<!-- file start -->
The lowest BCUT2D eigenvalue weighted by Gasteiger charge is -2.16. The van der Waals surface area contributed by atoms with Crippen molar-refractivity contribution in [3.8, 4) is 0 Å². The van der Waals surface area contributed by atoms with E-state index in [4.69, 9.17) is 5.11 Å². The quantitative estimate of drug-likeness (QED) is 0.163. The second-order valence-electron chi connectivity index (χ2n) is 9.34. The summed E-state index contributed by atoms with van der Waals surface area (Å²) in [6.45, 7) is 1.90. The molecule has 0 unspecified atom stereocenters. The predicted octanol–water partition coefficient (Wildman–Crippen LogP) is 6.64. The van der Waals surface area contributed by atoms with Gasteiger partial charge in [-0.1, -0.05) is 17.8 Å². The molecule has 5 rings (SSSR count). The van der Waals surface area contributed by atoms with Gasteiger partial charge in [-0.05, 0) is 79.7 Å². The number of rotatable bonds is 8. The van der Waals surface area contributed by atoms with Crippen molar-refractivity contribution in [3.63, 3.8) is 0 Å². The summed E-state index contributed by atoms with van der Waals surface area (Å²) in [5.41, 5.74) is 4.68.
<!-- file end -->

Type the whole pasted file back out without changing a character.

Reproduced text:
The lowest BCUT2D eigenvalue weighted by Gasteiger charge is -2.16. The van der Waals surface area contributed by atoms with Crippen molar-refractivity contribution in [3.8, 4) is 0 Å². The van der Waals surface area contributed by atoms with E-state index in [4.69, 9.17) is 5.11 Å². The quantitative estimate of drug-likeness (QED) is 0.163. The second-order valence-electron chi connectivity index (χ2n) is 9.34. The summed E-state index contributed by atoms with van der Waals surface area (Å²) in [6.45, 7) is 1.90. The molecule has 0 unspecified atom stereocenters. The predicted octanol–water partition coefficient (Wildman–Crippen LogP) is 6.64. The van der Waals surface area contributed by atoms with Gasteiger partial charge in [-0.1, -0.05) is 17.8 Å². The molecule has 5 rings (SSSR count). The van der Waals surface area contributed by atoms with Gasteiger partial charge in [-0.05, 0) is 79.7 Å². The number of rotatable bonds is 8. The van der Waals surface area contributed by atoms with Crippen molar-refractivity contribution in [3.63, 3.8) is 0 Å². The summed E-state index contributed by atoms with van der Waals surface area (Å²) in [5.41, 5.74) is 4.68.